In an effort to combat the national nursing shortage, the University of Houston is designing degree programs to support the next generation of nurses.

Prior to the COVID-19 pandemic, the Texas Workforce Commission reported the state would be 57,000 nurses short by 2030 due to various factors, such as more people moving to Texas, an aging population of nurses, and more job opportunities for women compared to decades past. Texas also needs more nurses with a minimum of a master’s degree to teach at the community college or university level so more students can be admitted to nursing programs.

“Those are a lot of the compounding issues,” said Kathryn Tart, dean of the College of Nursing at the University of Houston. “We need clinical sites, we need hospitals to open up, we need more educators, and we need people to help with scholarships.”

The College offers several nursing degree programs and opportunities, including the Second Degree BSN program designed in response to the nursing shortage, which allows students to earn a bachelor’s degree in nursing in one calendar year. Plus, this program is offered at the University of Houston’s instruction site in Sugar Land, giving students on the western side of the metro area the ability to stay close to home and near the abundant number of hospitals in the area.

“We have been extraordinarily successful with that program,” Tart said. “It’s a program where the students are singularly minded. They already have a biology or psychology degree, and now they can study nursing because it’s what they want to do. The students are very driven.”

Everyone admitted to the program has a previous bachelor’s degree, including student Rebecca Ward who will graduate in December and hopes to stay in the Sugar Land area to further her career in nursing.

“I started out in psychology and worked a lot with customer service and human resources in very direct personal relationships,” she said. “I decided to merge my interest in health care and the relationship side of things into one, and that’s how I got into nursing.”

Ward was interested in the accelerated program at the University of Houston at Sugar Land campus because she grew up in the area, liked the idea of an accelerated program, and was attracted to the success rate of the school. Plus, students have the opportunity to learn hands-on skills through 900 clinical hours in local hospitals.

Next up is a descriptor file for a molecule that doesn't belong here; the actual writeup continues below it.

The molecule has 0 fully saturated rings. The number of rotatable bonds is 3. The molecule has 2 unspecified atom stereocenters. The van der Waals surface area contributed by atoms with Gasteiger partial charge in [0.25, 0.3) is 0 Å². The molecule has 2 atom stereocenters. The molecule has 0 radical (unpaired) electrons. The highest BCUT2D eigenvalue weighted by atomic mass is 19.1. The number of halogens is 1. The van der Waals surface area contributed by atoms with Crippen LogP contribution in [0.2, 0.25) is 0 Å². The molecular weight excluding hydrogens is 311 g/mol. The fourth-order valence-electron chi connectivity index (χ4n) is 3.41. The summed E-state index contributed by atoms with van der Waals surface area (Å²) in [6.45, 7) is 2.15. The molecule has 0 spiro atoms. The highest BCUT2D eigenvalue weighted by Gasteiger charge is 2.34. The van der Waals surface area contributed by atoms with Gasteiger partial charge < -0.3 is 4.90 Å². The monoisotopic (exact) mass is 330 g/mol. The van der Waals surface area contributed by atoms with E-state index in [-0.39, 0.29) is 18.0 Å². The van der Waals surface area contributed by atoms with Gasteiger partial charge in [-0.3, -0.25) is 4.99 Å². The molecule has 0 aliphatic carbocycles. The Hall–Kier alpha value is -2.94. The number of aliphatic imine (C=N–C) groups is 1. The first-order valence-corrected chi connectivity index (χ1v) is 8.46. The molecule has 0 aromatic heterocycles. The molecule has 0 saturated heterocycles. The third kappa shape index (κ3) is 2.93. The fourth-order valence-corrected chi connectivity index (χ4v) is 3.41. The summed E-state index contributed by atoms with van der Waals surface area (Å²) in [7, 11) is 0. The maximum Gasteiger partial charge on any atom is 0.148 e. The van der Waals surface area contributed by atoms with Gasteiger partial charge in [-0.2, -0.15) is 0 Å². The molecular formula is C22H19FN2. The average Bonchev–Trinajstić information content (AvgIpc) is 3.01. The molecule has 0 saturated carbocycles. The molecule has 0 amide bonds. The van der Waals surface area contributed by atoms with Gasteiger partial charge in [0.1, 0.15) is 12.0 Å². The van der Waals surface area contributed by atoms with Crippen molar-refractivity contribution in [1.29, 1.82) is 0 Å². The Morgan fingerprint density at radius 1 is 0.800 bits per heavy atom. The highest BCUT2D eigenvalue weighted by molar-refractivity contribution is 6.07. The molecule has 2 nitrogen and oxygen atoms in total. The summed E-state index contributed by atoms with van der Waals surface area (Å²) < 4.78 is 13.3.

“There’s lots of hands-on experience in the hospital,” Ward said. “You can learn all day from a textbook, but it really solidifies your knowledge when you’re putting that into practice.”

UH also offers a traditional bachelor’s degree in nursing at the Katy Instructional Site, in addition to a master’s in nursing with three tracks: nurse practitioner, nurse administrator or nurse educator. Plus, a new doctor of nursing practice degree is now offered on the main campus, which is the highest degree an individual can earn at the practice level in nursing, Tart said.

“Everything we do has a focus, especially on the graduate level, on teaching,” she said. “That may be one of their goals. They may be teaching at a community college or university, or a hospital. Most nurses will precept other nurses to help teach them. And, of course, we teach our patients.”

In addition to adding these new degree programs to provide more opportunities for the future generation of nurses, UH has more wins under its belt: Its programs have yielded a 100% pass rate for the licensure exam for five years in a row, which places the university in the top 8% of nursing programs in the U.S. Plus, the university was awarded the 2021 Health Professions Higher Education Excellence in Diversity Award—one of only 12 nursing programs to win nationwide.

“Excellence and diversity are not mutually exclusive at the University of Houston,” Tart said. “Our nurses need to mirror the communities they serve.”

Although the pandemic has exacerbated the nursing shortage and burnout among health care workers, it has caused the industry to talk about ways to self-reflect more, talk about the issue openly, and discuss ways to keep nurses passionate about what they do.

“[The pandemic] changed everything. Different hospitals are trying things to reduce burnout by providing extra incentives and breaks for employees to help boost mental health,” Ward said. “One thing UH is doing is talking about it with us and making us aware this is an issue that’s out there. Making sure we’re not overworking ourselves and know our limits.”

But even amid the pandemic, new students continue to enroll in the university’s nursing programs with a goal of making a difference in people’s lives.

“For young people who are trying to decide what it is they want to do, [nursing] gives you a lifetime of experiences that are so fulfilling,” Tart said. “Wherever you are as a nurse, there’s always an element of help in whatever we do.”

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